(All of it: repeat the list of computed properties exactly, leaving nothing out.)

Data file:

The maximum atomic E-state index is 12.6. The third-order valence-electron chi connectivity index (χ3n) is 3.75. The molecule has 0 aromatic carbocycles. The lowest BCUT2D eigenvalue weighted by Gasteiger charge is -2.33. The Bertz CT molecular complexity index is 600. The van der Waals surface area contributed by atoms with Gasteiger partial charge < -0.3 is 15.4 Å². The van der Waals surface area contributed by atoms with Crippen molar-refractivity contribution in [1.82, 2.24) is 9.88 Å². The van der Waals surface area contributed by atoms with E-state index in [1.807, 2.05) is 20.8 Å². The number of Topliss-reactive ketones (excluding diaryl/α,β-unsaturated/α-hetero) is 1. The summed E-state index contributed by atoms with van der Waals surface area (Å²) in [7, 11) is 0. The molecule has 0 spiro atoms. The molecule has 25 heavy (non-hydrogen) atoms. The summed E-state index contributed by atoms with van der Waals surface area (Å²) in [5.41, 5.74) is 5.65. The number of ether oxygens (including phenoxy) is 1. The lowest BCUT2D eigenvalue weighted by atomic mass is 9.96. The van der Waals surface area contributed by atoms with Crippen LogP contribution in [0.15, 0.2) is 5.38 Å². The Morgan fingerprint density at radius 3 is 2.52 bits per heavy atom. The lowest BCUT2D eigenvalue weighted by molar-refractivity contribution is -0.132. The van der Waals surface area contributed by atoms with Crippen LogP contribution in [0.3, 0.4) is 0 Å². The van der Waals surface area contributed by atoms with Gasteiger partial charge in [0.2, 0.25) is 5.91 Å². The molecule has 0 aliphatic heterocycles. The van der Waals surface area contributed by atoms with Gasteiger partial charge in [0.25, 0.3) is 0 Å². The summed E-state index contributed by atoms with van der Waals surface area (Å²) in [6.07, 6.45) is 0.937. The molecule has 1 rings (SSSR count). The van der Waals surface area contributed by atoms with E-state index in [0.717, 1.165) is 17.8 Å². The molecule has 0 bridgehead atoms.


The maximum atomic E-state index is 12.6. The third-order valence-electron chi connectivity index (χ3n) is 3.75. The molecule has 0 aromatic carbocycles. The lowest BCUT2D eigenvalue weighted by Gasteiger charge is -2.33. The Bertz CT molecular complexity index is 600. The van der Waals surface area contributed by atoms with Gasteiger partial charge < -0.3 is 15.4 Å². The van der Waals surface area contributed by atoms with Crippen molar-refractivity contribution in [1.82, 2.24) is 9.88 Å². The van der Waals surface area contributed by atoms with E-state index in [1.807, 2.05) is 20.8 Å². The number of Topliss-reactive ketones (excluding diaryl/α,β-unsaturated/α-hetero) is 1. The summed E-state index contributed by atoms with van der Waals surface area (Å²) in [7, 11) is 0. The molecule has 0 spiro atoms. The molecule has 25 heavy (non-hydrogen) atoms. The summed E-state index contributed by atoms with van der Waals surface area (Å²) in [5.41, 5.74) is 5.65. The number of ether oxygens (including phenoxy) is 1. The lowest BCUT2D eigenvalue weighted by atomic mass is 9.96. The van der Waals surface area contributed by atoms with Crippen LogP contribution in [0.15, 0.2) is 5.38 Å². The Morgan fingerprint density at radius 3 is 2.52 bits per heavy atom. The lowest BCUT2D eigenvalue weighted by molar-refractivity contribution is -0.132. The van der Waals surface area contributed by atoms with Crippen LogP contribution in [0.3, 0.4) is 0 Å². The van der Waals surface area contributed by atoms with Gasteiger partial charge in [0.2, 0.25) is 5.91 Å². The molecule has 0 aliphatic heterocycles. The van der Waals surface area contributed by atoms with Gasteiger partial charge in [0.25, 0.3) is 0 Å². The summed E-state index contributed by atoms with van der Waals surface area (Å²) in [6.07, 6.45) is 0.937. The molecule has 1 rings (SSSR count). The van der Waals surface area contributed by atoms with E-state index in [0.717, 1.165) is 17.8 Å². The molecule has 0 bridgehead atoms.